The Simpsons Review: “Steal this Episode” (Season 25, Episode 9)

I’ve said before that The Simpsons’ comedy is usually at its sharpest when dealing with political material, but if there’s another fertile ground where the show digs up lots of laughs it’s in its own backyard: Hollywood. In tonight’s outing, “Steal this Episode,” the show quite thoroughly savaged all sides of the issue of pirating Hollywood movies, modern blockbusters, spoiler culture and the current state of venturing to the cinema. Throw into the mix perhaps the largest collection of celebrity guest voices that the show’s done in a while, and you have a recipe for an average though still sometimes amusing episode.

So, what went wrong? Well, pirating jokes seem so 2002, and anyone who knows anything about computers knows that finding pirated movies online is about as easy as finding something on Youtube. If you can Google it, you can find it, and I, at least, grant Homer the benefit of having the intelligence to type something into Google. It’s also nice to know that The Simpsons is still getting mileage out of the train crash sequence from The Fugitive more than 20 years later. Considering that they already had a go at that one all the way back during part II of “Who Shot Mr. Burns?” they could have at least sent-up the plane crash sequence from U.S. Marshals for the sake of originality.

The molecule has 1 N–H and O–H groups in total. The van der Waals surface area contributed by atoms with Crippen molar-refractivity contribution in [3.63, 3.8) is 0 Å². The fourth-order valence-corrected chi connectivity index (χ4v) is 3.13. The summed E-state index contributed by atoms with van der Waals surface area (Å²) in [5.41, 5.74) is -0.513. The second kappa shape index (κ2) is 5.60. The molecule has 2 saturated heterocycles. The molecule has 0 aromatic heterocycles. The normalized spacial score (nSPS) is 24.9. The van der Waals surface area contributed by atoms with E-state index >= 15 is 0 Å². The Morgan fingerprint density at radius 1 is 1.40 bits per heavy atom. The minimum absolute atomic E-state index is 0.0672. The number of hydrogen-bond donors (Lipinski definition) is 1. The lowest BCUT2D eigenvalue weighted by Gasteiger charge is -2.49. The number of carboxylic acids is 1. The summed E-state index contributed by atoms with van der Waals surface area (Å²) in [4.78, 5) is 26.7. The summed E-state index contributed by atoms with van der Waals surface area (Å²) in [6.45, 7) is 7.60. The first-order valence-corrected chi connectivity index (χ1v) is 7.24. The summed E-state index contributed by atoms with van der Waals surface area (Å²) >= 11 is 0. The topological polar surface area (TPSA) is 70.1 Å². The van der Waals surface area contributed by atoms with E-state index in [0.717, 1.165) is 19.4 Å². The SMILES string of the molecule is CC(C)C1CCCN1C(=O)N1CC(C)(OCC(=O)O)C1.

Let’s start at the beginning though. Homer endeavours to avoid spoilers for the new Radioactive Man, which is really more of a de-boot than a sequel. Frustratingly being left behind by the zeitgeist and thrown out of the 3-D screening after making a fuss about the pre-show commercials, Bart introduces his father to online movie piracy. But this computer crime leads Homer to a rare moment of altruism, as he decides to screen the pirated movies for friends and neighbours in the Simpsons’ backyard, thus not paying exorbitant ticket prices for a miserable theatrical experience.

Enter the FBI lead by Deputy Director Gratman (guest voice Will Arnett of Arrested Development fame). The FBI’s disproportionately huge movie piracy operation zeroes in on Homer’s operation after getting a tip from, of all people, Marge. Marge, ever the guilty conscience of the family, sent a cheque for the price of a movie ticket to the Hollywood studio that owns the latest Judd Apatow comedy that Homer screened. And with that, Gratman and his men set out to arrest, and hopefully stage the prison suicide of Homer Simpson, criminal mastermind.

I admit that there’s something funny about the notion of FBI overkill in regards to the issue of movie piracy. I especially laughed when Gratman mocks one of his agents for responding to the question, “Why are you here?” by saying, “I wanted to catch serial killers.” And since Apatow is the subject of mockery, with Homer screening a “movie based on his life, starring his family, and adlibbed by his friends,” it’s only fair that the real Apatow is on hand to testify against Homer. Paul Rudd and Leslie Mann appear in the offending fake film, and Seth Rogen gets a chance to poke fun at himself, noting his dependence on Apatow for career relevance. Judas Priest lead singer Rob Halford completes the cameo-a-thon, but there are so many celebrity guests that all that name cache doesn’t go very far, I’m afraid.